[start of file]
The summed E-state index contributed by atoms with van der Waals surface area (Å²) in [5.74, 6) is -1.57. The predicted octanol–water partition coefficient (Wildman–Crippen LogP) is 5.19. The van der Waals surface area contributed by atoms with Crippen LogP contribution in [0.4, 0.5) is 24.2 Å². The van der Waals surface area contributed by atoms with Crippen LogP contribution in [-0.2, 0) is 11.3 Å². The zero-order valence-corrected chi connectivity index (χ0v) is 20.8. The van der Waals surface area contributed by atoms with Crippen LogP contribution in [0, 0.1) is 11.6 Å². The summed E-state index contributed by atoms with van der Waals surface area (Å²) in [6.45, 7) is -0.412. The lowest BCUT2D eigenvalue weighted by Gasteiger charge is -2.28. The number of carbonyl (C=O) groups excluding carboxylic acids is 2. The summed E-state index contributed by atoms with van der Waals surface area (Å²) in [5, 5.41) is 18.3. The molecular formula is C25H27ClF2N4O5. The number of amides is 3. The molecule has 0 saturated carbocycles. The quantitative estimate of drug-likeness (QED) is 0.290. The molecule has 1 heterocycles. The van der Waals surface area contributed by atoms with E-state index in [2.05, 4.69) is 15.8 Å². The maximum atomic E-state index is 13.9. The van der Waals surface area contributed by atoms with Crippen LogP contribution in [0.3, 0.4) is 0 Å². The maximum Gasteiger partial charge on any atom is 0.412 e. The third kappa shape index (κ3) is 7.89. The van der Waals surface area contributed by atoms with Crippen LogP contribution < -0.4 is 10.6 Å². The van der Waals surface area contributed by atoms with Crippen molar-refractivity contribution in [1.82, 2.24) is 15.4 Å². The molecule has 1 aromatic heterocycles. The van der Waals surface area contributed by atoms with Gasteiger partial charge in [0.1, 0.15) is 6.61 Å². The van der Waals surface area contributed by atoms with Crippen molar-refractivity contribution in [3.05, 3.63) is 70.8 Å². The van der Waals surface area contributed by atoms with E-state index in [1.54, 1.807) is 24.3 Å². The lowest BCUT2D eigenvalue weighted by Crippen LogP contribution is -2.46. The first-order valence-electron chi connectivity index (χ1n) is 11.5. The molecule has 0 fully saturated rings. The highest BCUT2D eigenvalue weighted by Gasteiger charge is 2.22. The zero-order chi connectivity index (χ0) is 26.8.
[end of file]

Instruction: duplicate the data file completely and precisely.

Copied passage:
The summed E-state index contributed by atoms with van der Waals surface area (Å²) in [5.74, 6) is -1.57. The predicted octanol–water partition coefficient (Wildman–Crippen LogP) is 5.19. The van der Waals surface area contributed by atoms with Crippen LogP contribution in [0.4, 0.5) is 24.2 Å². The van der Waals surface area contributed by atoms with Crippen LogP contribution in [-0.2, 0) is 11.3 Å². The zero-order valence-corrected chi connectivity index (χ0v) is 20.8. The van der Waals surface area contributed by atoms with Crippen LogP contribution in [0, 0.1) is 11.6 Å². The summed E-state index contributed by atoms with van der Waals surface area (Å²) in [6.45, 7) is -0.412. The lowest BCUT2D eigenvalue weighted by Gasteiger charge is -2.28. The number of carbonyl (C=O) groups excluding carboxylic acids is 2. The summed E-state index contributed by atoms with van der Waals surface area (Å²) in [5, 5.41) is 18.3. The molecular formula is C25H27ClF2N4O5. The number of amides is 3. The molecule has 0 saturated carbocycles. The quantitative estimate of drug-likeness (QED) is 0.290. The molecule has 1 heterocycles. The van der Waals surface area contributed by atoms with E-state index in [2.05, 4.69) is 15.8 Å². The maximum atomic E-state index is 13.9. The van der Waals surface area contributed by atoms with Crippen LogP contribution in [0.3, 0.4) is 0 Å². The maximum Gasteiger partial charge on any atom is 0.412 e. The third kappa shape index (κ3) is 7.89. The van der Waals surface area contributed by atoms with Crippen LogP contribution < -0.4 is 10.6 Å². The van der Waals surface area contributed by atoms with Crippen molar-refractivity contribution in [1.82, 2.24) is 15.4 Å². The molecule has 1 aromatic heterocycles. The van der Waals surface area contributed by atoms with Gasteiger partial charge in [0.1, 0.15) is 6.61 Å². The van der Waals surface area contributed by atoms with Crippen molar-refractivity contribution in [3.05, 3.63) is 70.8 Å². The van der Waals surface area contributed by atoms with E-state index in [1.54, 1.807) is 24.3 Å². The lowest BCUT2D eigenvalue weighted by Crippen LogP contribution is -2.46. The first-order valence-electron chi connectivity index (χ1n) is 11.5. The molecule has 0 fully saturated rings. The highest BCUT2D eigenvalue weighted by Gasteiger charge is 2.22. The zero-order chi connectivity index (χ0) is 26.8.